One, it was a small boat, it was very small, it was only, I believe, 200 guests. It had three levels. It was not accessible at all. There's no elevator. There is nothing. And it was a German company, so I decided, since we were going with the whole family, that it would be better to leave her since it was a small boat, there was no relieving area on the boat. As much as we were going to spend most of the day in port and outside, it was just easier that way.

And the second reason was she was going through allergy seasons and I felt that she would be better off being close to her own vet and so she stayed with my parents that she knew very well and she was very happy to be there instead of with us running around Europe while having allergies, so yeah, so there are times that it's just too much, to deal with the kids, the dog and trying to find out where the best relieving areas are, especially in foreign cities, and during those times we kind of make an executive decision and she always, or the dogs always stay with a family member that they know very well so they're very happy.

Theresa Stern: Happy they get their own little vacation, right?

Kate Hano: Yeah.

Theresa Stern: Yeah. No, I recently did a trip finally after the COVID lockdown of everything to Italy and we did it with a tour company on a bus so I left my guide dog and I think that was a good idea because it would've been a lot on and off the bus and we were going a different place every day and yeah, so that makes sense, yeah. So do you have a favorite trip that you've taken with your guide dog?

Kate Hano: I guess my favorite place, which I honestly have to say it was a shock to me that they were so accessible and so wonderful to us. I was traveling while I was studying in Europe with my guide dog. We were constantly on the move. We went to Prague and I thought, "Oh, this is going to be a city that's going to be a problem upon problem and I'm going to constantly speak to everybody, explain." It was the opposite. Everyone was absolutely amazing. Going through the castle in Prague, any kind of restaurant, everyone was not only knowledgeable, but they would never give my dog water or talk to him. They always asked if they can give him water, if it's okay that they can speak to him, if we need more room to sit down. I was blown away how wonderful it was. It just made the whole trip so amazing and we ended up spending two extra days in Prague because of that because we were just having so much fun, we were doing guided tours, we were doing stuff on our own and it was absolutely amazing.

Theresa Stern: Wow. That sounds great. And Prague is kind of on my bucket list so now I'm like, "Okay, I definitely have to go. That sounds great." Because it is, I think, one of the cool things, I don't for you, anyway, for me, the travel is sort of meeting people, right? And having a good relationship with the people that you meet along the away.

Kate Hano: Yeah.

Theresa Stern: Yeah. Very cool. Do you have a bucket list of places that you want to go or what's your wishlist?

Kate Hano: I have a very long list. I pretty much would love to travel the world. Whether we can, one thing that I would love to do is maybe when we retire is go on a 60-day cruise from New York to Australia and then travel through Australia, go diving in Great Barrier Reef, go to New Zealand, Japan, and then come back on the boat back home.

Theresa Stern: Oh, so you dive, you do scuba diving? Oh, tell me about that. Now, how did you do the certification and deal with all the red tape there?

Kate Hano: I got into it by accident. We were in Mexico for two weeks and we were with my guide dog and so we were kind of the celebrity family at the resort because no one had a dog and so everyone was very conscientious about the guide dog and everyone was excited to have him around and he usually just lay around the pool and I swam a lot and the scuba divers were always right by the pool, they were giving out free lessons in the pool.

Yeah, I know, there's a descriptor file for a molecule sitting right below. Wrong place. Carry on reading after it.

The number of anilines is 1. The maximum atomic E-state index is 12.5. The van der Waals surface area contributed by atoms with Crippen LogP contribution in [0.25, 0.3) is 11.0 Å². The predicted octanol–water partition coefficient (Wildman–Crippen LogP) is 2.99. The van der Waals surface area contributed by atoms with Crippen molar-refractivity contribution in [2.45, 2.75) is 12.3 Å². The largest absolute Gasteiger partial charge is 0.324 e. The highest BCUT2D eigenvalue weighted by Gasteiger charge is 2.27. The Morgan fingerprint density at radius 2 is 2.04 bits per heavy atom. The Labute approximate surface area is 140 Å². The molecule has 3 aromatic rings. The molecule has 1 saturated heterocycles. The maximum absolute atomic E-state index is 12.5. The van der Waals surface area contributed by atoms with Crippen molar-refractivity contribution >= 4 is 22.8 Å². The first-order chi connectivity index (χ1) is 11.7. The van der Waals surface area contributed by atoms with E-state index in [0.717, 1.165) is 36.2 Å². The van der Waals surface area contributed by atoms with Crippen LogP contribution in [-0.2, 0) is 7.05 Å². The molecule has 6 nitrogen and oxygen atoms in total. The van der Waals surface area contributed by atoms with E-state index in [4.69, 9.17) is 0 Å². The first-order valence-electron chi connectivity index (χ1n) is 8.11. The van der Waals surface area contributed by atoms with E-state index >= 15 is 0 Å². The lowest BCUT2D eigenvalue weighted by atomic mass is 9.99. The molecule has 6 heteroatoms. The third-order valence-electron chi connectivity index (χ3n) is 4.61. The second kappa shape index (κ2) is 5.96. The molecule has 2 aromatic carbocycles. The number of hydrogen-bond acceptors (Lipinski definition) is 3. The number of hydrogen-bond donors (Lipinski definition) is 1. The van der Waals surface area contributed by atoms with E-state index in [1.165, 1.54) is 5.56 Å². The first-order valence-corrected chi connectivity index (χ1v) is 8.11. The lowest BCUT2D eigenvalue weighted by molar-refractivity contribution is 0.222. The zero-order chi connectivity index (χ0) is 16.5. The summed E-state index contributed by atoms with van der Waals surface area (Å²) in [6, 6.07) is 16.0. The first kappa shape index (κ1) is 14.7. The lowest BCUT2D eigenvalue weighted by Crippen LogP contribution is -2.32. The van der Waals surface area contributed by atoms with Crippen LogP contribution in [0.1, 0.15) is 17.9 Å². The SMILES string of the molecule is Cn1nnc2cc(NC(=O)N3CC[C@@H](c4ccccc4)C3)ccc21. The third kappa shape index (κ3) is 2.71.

Theresa Stern: Oh, okay. Yeah.

Kate Hano: And one day, one of them comes up to me and is like, "Hey, you know how to swim really well since you've been doing this for almost two weeks now. Do you want to go diving? Because there's this couple, they paid for diving but they left the resort. Like, they left for good." I'm like, "Okay." I'm like, "Well, what do I need to know? Because I don't know anything about diving." They're like, "Don't worry. Just breathe and you'll be fine."

Theresa Stern: That's great. Oh, my gosh. Okay.

Kate Hano: So I was like, "Okay." So I told my parents, I'm like, "I'm going scuba diving into the ocean after just being in the pool for an hour with the scuba tank." And they're like, "Do you think it's a good idea?" I'm like, "I think it's a brilliant idea." I went, it was the most amazing experience. It's so quiet down there and they left me just crawl around on the bottom of the ocean looking for shells and they brought stuff over to look at, different shells, crabs and different things, since normally, they tell you not to touch anything, but once the dive masters find out that you can't see, they really make it special.

But yeah, these guys really made it so much fun that once I returned home, I said to my parents, "I did once with really amazing people, maybe I should know how to actually do this properly." So our university had a 10-week course and...

Theresa Stern: Really?

Kate Hano: Yeah. So I did the 10-week course, it was three and a half hours once a week, an hour and a half in the classroom, two hours in the pool. My dive master, who was teaching me, his dad was a diver and he lost his vision later on in his life but he still wanted to dive so he was in the process of trying to figure out how he can get his dad to dive and so we kind of worked together to figure out a system that would work both for me, the dive master, and also for his dad. I got certified in the early 2000s and been diving ever since.